Dividend Value Investing: No Time for Suspension of Disbelief, Part 2

While investors may be riveted by Hollywood’s surprise endings and cliffhangers, they generally aren’t fond of unexpected plot twists in the market. So here’s a spoiler alert. The operating results of companies in the current cycle have been quite strong, and many investors expect this to continue. But we’ve seen enough plot twists over time to know this can be a risky assumption.

Visible vulnerabilities

We see vulnerability in these areas:

  • Expectations for profit growth are overly optimistic, in our view, given the degree of operating leverage remaining for companies at this later point in the cycle.
  • The current near-zero, risk-free rate of return is distorting the implied cost of capital. While the degree of distortion remains unclear, investors typically make more volatile assumptions about a firm’s long-term cost of capital during inflection points.
  • There is potential for a disorderly unwind of monetary policy, given that potential tightening by the Federal Reserve is starting so late in the profit cycle versus other central banks. In addition, divergent directions among central banks regarding monetary policy could create crosscurrents that may have a very large distortion on money flow, which has historically led to dislocation.
  • A slowdown in Asia could negatively impact European sales, which are heavily dependent on exports to Asia. The slowing European economies could then domino to slow US exports to Europe.
  • Overreliance on past correlations to estimate how the market will act under any given macro forecast is a consistent problem over time. In our view, the most prevalent example of flawed overreliance on past correlations is forecasts of how various assets will behave during periods of rising interest rates. Much of the available data is based on the past 30 years, a period that saw a secular decline in rates with only intermittent periods of rising rates. Today’s starting point for interest rates is both dramatically different from other historical periods and highly distorted by unconventional central bank actions across the world.

As value investors, we are constantly on guard against complacency. The key is balancing these concerns with supporting market factors, which I discuss in the third part of this series.

For a more comprehensive analysis, please see the Insights titled Dividend Value Investing: No Time for Suspension of Disbelief. You may also be interested in information about Invesco Diversified Dividend Fund and Invesco Dividend Income Fund.

This is the second blog post of a three-part series. Part 1, Keeping Our Eyes Open, discussed indicators that we’re in the later stages of this profit cycle. Part 3, Give Credit Where Credit Is Due, explores support factors for the market over the next several years.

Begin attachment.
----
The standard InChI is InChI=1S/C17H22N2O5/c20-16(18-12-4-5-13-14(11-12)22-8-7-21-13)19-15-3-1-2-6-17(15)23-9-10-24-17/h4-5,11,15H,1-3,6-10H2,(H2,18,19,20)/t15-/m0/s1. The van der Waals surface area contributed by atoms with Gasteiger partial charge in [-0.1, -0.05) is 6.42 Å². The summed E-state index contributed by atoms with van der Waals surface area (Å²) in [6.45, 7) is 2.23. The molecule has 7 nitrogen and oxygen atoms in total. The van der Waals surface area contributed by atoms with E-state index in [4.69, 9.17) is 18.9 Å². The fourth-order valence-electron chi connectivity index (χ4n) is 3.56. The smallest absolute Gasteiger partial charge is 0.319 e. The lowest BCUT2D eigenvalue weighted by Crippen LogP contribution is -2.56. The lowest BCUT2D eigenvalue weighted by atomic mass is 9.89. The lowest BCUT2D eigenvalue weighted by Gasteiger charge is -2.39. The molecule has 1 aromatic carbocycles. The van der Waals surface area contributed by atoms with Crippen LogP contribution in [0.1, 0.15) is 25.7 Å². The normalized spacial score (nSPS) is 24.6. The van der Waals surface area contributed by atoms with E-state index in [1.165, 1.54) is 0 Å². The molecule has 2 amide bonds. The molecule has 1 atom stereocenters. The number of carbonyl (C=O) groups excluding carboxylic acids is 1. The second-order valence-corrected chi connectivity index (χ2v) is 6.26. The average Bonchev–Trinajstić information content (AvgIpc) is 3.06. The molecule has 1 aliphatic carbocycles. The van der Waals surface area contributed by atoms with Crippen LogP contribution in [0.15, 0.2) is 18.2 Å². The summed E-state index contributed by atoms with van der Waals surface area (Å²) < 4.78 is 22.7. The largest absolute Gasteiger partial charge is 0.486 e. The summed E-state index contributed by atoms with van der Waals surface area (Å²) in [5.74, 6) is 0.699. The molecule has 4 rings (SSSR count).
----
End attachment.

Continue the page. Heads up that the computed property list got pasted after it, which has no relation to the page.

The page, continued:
Important information

The cost of capital is the opportunity cost of an investment; that is the rate of return that a company would otherwise be able to earn at the same risk level as the investment that has been selected.

Correlation is the degree to which to investments move in relation to each other.

A value style of investing is subject to the risk that the valuations never improve or that the returns will trail other styles of investing or the overall stock markets.

Common stocks do not assure dividend payments. Dividends are paid only when declared by an issuer’s board of directors, and the amount of any dividend may vary over time.

The information provided is for educational purposes only and does not constitute a recommendation of the suitability of any investment strategy for a particular investor. Invesco does not provide tax advice. The tax information contained herein is general and is not exhaustive by nature. Federal and state tax laws are complex and constantly changing. Investors should always consult their own legal or tax professional for information concerning their individual situation. The opinions expressed are those of the authors, are based on current market conditions and are subject to change without notice. These opinions may differ from those of other Invesco investment professionals.

All data provided by Invesco unless otherwise noted.

Invesco Distributors, Inc. is the US distributor for Invesco Ltd.’s retail products and collective trust funds. Invesco Advisers, Inc. and other affiliated investment advisers mentioned provide investment advisory services and do not sell securities. Invesco Unit Investment Trusts are distributed by the sponsor, Invesco Capital Markets, Inc., and broker-dealers including Invesco Distributors, Inc. PowerShares® is a registered trademark of Invesco PowerShares Capital Management LLC (Invesco PowerShares). Each entity is an indirect, wholly owned subsidiary of Invesco Ltd.

©2015 Invesco Ltd. All rights reserved.

Read more commentaries by Invesco Blog